Students Recognized for Success in Dallas Bar Internships, Clerkships

September 22, 2016

DBF students Aug2016The Dallas Bar Foundation ​recognized law students for their work in internships and clerkships. Texas A&M University School of Law students honored include Greg Franklin (2nd from left), Miriam Garza (3rd from left), Jillian Loh (4th from left), and Jessica Lesnau (6th from left). (Macy Jones-Smith not pictured).

The Dallas Bar Foundation (DBF) Collins Clerkship, Justice James A. Baker Clerkship, Bob Mow Judicial Internship Luncheon on Aug. 16 honored selected law students, including five from Texas A&M University School of Law, for their commitment and success in internships and clerkships offered by the DBF.

The following Texas A&M law students were recognized:

  • Gregory Franklin, 3L, completed his second summer as a William E. Collins Clerk with the Dallas County District Attorney’s Office.
  • Jessica Lesnau, 3L, served as a Justice James A. Baker Clerk with the Supreme Court of Texas.
  • Jillian Loh, 3L, served as an intern for the 14th Judicial District Court Judge Eric Moyé.
  • Macy Jones-Smith, 3L, served as an intern for the City of Irving's Attorney’s Office.
  • Miriam Garza, 3L, served as a William E. Collins Clerk intern for Chief Justice Wright in the Texas 5th Court of Appeals.

All of these placements are very competitive to obtain. According to Franklin, the DBF selects only eight students every summer for the Collins Clerkship program. The students are then placed in an area of public interest law such as the ​district ​attorney’s ​office, ​public ​defender's ​office, interning for ​district ​court judges, the Texas Supreme Court and more.

“Selection is based on an application process and personal interviews,” said Franklin. “The goal is to help develop great attorneys in the Dallas area.”

Garza said it’s very important to have strong writing samples in the interview process because the internships require intensive legal research and writing. She recommends taking advantage of services here at the law school to prepare you.

“I asked the Office of Career Services (OCS) for feedback on my application, and they gave me very valuable information,” she said.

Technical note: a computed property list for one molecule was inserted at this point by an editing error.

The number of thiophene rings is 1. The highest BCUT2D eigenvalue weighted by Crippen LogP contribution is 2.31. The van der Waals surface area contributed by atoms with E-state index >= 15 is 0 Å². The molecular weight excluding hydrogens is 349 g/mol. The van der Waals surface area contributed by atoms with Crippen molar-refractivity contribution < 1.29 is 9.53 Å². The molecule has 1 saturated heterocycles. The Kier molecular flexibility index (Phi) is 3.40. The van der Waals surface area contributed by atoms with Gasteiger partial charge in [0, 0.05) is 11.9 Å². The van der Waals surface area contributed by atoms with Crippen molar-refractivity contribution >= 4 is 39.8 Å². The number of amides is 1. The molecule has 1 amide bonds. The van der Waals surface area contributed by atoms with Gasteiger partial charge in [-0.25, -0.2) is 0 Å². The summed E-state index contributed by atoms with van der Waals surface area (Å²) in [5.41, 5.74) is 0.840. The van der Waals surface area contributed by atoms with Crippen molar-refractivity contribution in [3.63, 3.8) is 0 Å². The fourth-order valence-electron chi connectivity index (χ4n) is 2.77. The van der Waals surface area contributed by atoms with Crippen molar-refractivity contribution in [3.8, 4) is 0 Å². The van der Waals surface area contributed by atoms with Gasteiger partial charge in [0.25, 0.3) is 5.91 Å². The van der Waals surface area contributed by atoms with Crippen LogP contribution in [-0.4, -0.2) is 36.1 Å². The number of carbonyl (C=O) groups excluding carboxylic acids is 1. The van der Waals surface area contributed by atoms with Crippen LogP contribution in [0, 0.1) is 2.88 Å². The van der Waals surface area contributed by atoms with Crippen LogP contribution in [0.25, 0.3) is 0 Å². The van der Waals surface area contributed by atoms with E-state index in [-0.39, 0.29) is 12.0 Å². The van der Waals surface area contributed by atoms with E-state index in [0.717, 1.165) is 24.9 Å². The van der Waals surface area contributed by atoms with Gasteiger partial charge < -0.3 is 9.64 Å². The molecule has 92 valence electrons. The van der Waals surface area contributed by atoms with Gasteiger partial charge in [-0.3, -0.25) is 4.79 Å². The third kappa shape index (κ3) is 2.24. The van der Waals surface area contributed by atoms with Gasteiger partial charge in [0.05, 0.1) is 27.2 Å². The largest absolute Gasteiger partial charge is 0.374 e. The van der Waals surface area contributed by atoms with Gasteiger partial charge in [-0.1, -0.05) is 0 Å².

During their respective internships and clerkships, the students observed the process of analyzing legal issues, gained insight of civil appellate practice in Texas, and helped put together cases against alleged criminals.

They also enjoyed fun and memorable moments.

“When I was a Collins Clerk in 2015, President George W. Bush was a juror in our Court,” Franklin said. “I had a chance to meet with him before jury selection, and I took a picture with him.”

Professor Neal Newman, who attended the event to represent the school and support the students, said he is proud of the positive impact these students have already made in the community.

“It’s great to see our students out there doing positive things in the community,” he said.

Arturo Errisuriz, Assistant Dean for Career Services, concurred and said he is also appreciative of the DBF making these opportunities available to students.

“These clerkships are a wonderful example of the bar, the bench and the legal academy working together for the professional development of our law students,” he said.

Franklin, Lesnau and Garza agree that being selected and recognized by the DBF is a big honor.

“The DBF truly strives to support us throughout our careers,” Garza said. “I cannot wait to have the opportunity to provide the same level of support to future law students.”

Lesnau said she highly encourages students to apply for such opportunities.

“Worst case scenario, you don’t get an offer, which leaves you no worse off than when you started – it never hurts to apply!” she said.

- Article by Jennifer Nassar, Communications Specialist, Texas A&M University School of Law